For those of us who are used to have it all under control, it can be tempting to say to the husband (or whoever there is to help us out), “here, just hold the baby – and I’ll do those dishes”… but no. Someone else can do the dishes, but no one else can nurse the baby. And while sitting down, it’s nice to have a cooling drink of water or a little snack as a refreshment on a hot busy day.

I guess this is what some would call “being tied down by babies”. It has taken me some time to embrace this, but I’ve realized that “being tied down” by nursing is the best thing that can happen to a frazzled mom looking over a messy house. Because let’s face it, we need to rest, we need to slow down, whether we acknowledge it or not. There will be those moments, of course. There will be days when you feel you have done nothing but nurse the baby – but these things slowly and imperceptibly change as the baby grows older. There will come a time when by-and-by, some of the baby’s nutritional needs will be met by solid food, then a bit more… there will come a time when you are able to leave your baby for an evening and go out.

And there will come a time of a bittersweet goodbye, when, with a feeling of a job well done, you relinquish the bond of breastfeeding and continue to nurture your little one in countless other ways. So there’s no rush. Every minute of nursing and snuggling is precious time well spent.

On supporting local economy

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I’m passionate about supporting one’s local economy, in particular local farmers and artisans, but sometimes prohibitive prices make it difficult. Read more in my latest Mother Earth News post:

“When it’s possible and our finances allow, I’m usually willing to pay more for a locally made or grown product of superior quality. How much more? I’d say about 20% above what I’d pay in a chain store for a similar product of comparable quality. This, when I see a justifiable reason for the higher price – such as extra input of time, care or cost of materials.”

I’d say it goes both ways: customers ought to be willing to pay a little more, and farmers/artisans charge a little less, for this to work. I really struggle with myself when I find myself forced to support a large chain store rather than a small local business due to financial constraints.

Finding family

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I have shared this special adoption story some years back, and am inspired to re-visit it today.

Matanya (not a real name) was born with Treacher Collins syndrome, a rare genetic disorder which caused him to have severe facial deformities and feeding problems. His parents, who didn’t feel capable of raising such a child, made the decision to leave him in the hospital. It must be noted that despite multiple ultrasound scans during the pregnancy, his condition was somehow missed – praise the Lord for this miracle, for otherwise he would probably have been aborted.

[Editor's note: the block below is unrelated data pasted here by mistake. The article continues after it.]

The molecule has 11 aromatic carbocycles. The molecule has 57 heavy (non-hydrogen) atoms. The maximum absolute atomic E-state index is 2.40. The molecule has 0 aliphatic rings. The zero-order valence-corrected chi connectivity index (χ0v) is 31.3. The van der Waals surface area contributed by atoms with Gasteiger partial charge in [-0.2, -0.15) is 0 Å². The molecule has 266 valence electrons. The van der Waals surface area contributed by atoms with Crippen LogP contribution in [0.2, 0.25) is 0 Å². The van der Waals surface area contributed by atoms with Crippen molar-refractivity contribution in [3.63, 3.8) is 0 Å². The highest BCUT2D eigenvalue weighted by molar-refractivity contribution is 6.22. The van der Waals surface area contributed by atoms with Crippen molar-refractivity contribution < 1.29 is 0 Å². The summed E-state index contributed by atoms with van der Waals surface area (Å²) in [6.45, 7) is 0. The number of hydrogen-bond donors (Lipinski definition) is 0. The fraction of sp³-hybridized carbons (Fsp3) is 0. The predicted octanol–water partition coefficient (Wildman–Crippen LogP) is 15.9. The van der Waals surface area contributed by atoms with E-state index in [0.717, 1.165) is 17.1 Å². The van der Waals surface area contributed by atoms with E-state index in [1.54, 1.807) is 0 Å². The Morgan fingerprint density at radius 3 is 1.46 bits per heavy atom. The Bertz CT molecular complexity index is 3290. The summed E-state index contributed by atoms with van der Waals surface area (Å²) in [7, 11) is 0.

Batsheva, who worked in aforementioned hospital as a midwife, was moved by the fate of the little baby who spent week after week in the hospital nursery. Despite the many efforts of the staff to make him as comfortable as possible, he seemed detached, didn’t make eye contact and didn’t smile. Batsheva started visiting the baby and felt terrible every time she went home, leaving him behind. She realized that for a child like this, the only chance to ever have a normal life is to be raised in a supportive and loving family.

Eventually, Batsheva and her husband Shlomo decided to adopt the baby. They had eight children at the time, ranging in ages from 15 to 3, and the older children were involved in the decision. They took Matanya into their home and gave him a family.

“We got eight wonderful gifts from the Lord, healthy and whole” says Batsheva (translation mine). “It was precisely out of that feeling of fulfillment and thankfulness that we felt the need to give back to our Creator by taking care of a soul that was not ours. We felt we can give this child a place in our family. And B”H, the Almighty guided us hand in hand throughout the way.”

“I will never forget how I slowly picked him up and held him for a long time, and he, a tiny four-month-old baby, put his head on my shoulder and fell asleep. It was like he said, ‘I finally found Mommy.’ We all cried from emotion.”

I cried from emotion too, as I read this article. Praise God for such kind and generous souls who gave hope and comfort when it seemed there was none to be had. Truly He sets the solitary in families.

“Just a few hours of being in a warm home made our Matanya smile and look us straight in the eye. It’s amazing how he immediately felt he belongs with us.”

Matanya since went through multiple surgeries which have improved his condition, and will have to go through more as he gets older. He will never look “normal” but otherwise his prospects are good and he is a happy and intelligent child.

Batsheva keeps in touch with Matanya’s biological parents, and tries to be as merciful as possible when relating to their decision of leaving him in the hospital. Matanya was told that he was adopted. “I told him how we walked into he nursery and immediately fell in love with him and chose him of all babies. I said to him he belongs with us for good.”